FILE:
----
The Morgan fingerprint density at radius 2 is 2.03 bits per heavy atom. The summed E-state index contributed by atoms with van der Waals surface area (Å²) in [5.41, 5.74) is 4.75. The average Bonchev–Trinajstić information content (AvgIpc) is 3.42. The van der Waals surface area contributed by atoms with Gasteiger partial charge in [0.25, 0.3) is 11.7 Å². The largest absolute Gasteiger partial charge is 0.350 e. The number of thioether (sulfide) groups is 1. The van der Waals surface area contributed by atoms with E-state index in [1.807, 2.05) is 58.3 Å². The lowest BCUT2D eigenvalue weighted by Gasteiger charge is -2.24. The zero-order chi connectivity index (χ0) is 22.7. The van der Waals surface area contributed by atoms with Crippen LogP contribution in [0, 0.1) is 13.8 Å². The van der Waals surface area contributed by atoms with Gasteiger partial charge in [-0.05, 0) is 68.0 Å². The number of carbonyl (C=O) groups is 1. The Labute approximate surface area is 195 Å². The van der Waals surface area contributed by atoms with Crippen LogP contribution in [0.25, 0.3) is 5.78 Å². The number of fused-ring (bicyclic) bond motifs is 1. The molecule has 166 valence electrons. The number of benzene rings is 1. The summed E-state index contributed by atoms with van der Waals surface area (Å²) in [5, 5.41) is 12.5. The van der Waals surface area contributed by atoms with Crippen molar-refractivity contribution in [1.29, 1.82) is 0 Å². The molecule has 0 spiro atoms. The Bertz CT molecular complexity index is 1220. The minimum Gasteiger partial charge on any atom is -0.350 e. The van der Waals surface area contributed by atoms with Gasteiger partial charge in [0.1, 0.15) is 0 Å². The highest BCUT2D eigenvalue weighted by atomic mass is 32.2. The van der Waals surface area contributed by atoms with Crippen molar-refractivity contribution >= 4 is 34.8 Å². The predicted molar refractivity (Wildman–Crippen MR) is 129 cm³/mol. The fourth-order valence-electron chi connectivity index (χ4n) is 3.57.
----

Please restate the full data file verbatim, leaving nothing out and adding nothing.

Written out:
The Morgan fingerprint density at radius 2 is 2.03 bits per heavy atom. The summed E-state index contributed by atoms with van der Waals surface area (Å²) in [5.41, 5.74) is 4.75. The average Bonchev–Trinajstić information content (AvgIpc) is 3.42. The van der Waals surface area contributed by atoms with Gasteiger partial charge in [0.25, 0.3) is 11.7 Å². The largest absolute Gasteiger partial charge is 0.350 e. The number of thioether (sulfide) groups is 1. The van der Waals surface area contributed by atoms with E-state index in [1.807, 2.05) is 58.3 Å². The lowest BCUT2D eigenvalue weighted by Gasteiger charge is -2.24. The zero-order chi connectivity index (χ0) is 22.7. The van der Waals surface area contributed by atoms with Crippen LogP contribution in [0, 0.1) is 13.8 Å². The van der Waals surface area contributed by atoms with Gasteiger partial charge in [-0.05, 0) is 68.0 Å². The number of carbonyl (C=O) groups is 1. The Labute approximate surface area is 195 Å². The van der Waals surface area contributed by atoms with Crippen LogP contribution in [0.25, 0.3) is 5.78 Å². The number of fused-ring (bicyclic) bond motifs is 1. The molecule has 166 valence electrons. The number of benzene rings is 1. The summed E-state index contributed by atoms with van der Waals surface area (Å²) in [5, 5.41) is 12.5. The van der Waals surface area contributed by atoms with Crippen molar-refractivity contribution in [1.29, 1.82) is 0 Å². The molecule has 0 spiro atoms. The Bertz CT molecular complexity index is 1220. The minimum Gasteiger partial charge on any atom is -0.350 e. The van der Waals surface area contributed by atoms with Gasteiger partial charge in [0.1, 0.15) is 0 Å². The highest BCUT2D eigenvalue weighted by atomic mass is 32.2. The van der Waals surface area contributed by atoms with Crippen molar-refractivity contribution >= 4 is 34.8 Å². The predicted molar refractivity (Wildman–Crippen MR) is 129 cm³/mol. The fourth-order valence-electron chi connectivity index (χ4n) is 3.57.